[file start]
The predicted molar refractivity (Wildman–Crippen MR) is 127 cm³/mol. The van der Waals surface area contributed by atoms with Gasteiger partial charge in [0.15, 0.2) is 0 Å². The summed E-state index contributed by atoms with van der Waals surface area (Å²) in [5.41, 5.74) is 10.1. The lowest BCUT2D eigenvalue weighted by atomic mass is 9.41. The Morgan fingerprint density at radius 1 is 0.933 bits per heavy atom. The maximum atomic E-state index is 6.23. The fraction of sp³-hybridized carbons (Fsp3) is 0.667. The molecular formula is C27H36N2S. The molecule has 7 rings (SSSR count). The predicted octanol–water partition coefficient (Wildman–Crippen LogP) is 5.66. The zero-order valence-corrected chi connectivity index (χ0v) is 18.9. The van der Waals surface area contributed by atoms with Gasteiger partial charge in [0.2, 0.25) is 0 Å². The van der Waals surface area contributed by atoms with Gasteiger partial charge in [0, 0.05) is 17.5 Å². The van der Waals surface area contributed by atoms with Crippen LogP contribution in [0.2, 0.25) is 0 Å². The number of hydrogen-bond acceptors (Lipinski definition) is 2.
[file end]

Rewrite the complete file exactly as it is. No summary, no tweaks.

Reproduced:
The predicted molar refractivity (Wildman–Crippen MR) is 127 cm³/mol. The van der Waals surface area contributed by atoms with Gasteiger partial charge in [0.15, 0.2) is 0 Å². The summed E-state index contributed by atoms with van der Waals surface area (Å²) in [5.41, 5.74) is 10.1. The lowest BCUT2D eigenvalue weighted by atomic mass is 9.41. The Morgan fingerprint density at radius 1 is 0.933 bits per heavy atom. The maximum atomic E-state index is 6.23. The fraction of sp³-hybridized carbons (Fsp3) is 0.667. The molecular formula is C27H36N2S. The molecule has 7 rings (SSSR count). The predicted octanol–water partition coefficient (Wildman–Crippen LogP) is 5.66. The zero-order valence-corrected chi connectivity index (χ0v) is 18.9. The van der Waals surface area contributed by atoms with Gasteiger partial charge in [0.2, 0.25) is 0 Å². The van der Waals surface area contributed by atoms with Gasteiger partial charge in [0, 0.05) is 17.5 Å². The van der Waals surface area contributed by atoms with Crippen LogP contribution in [0.2, 0.25) is 0 Å². The number of hydrogen-bond acceptors (Lipinski definition) is 2.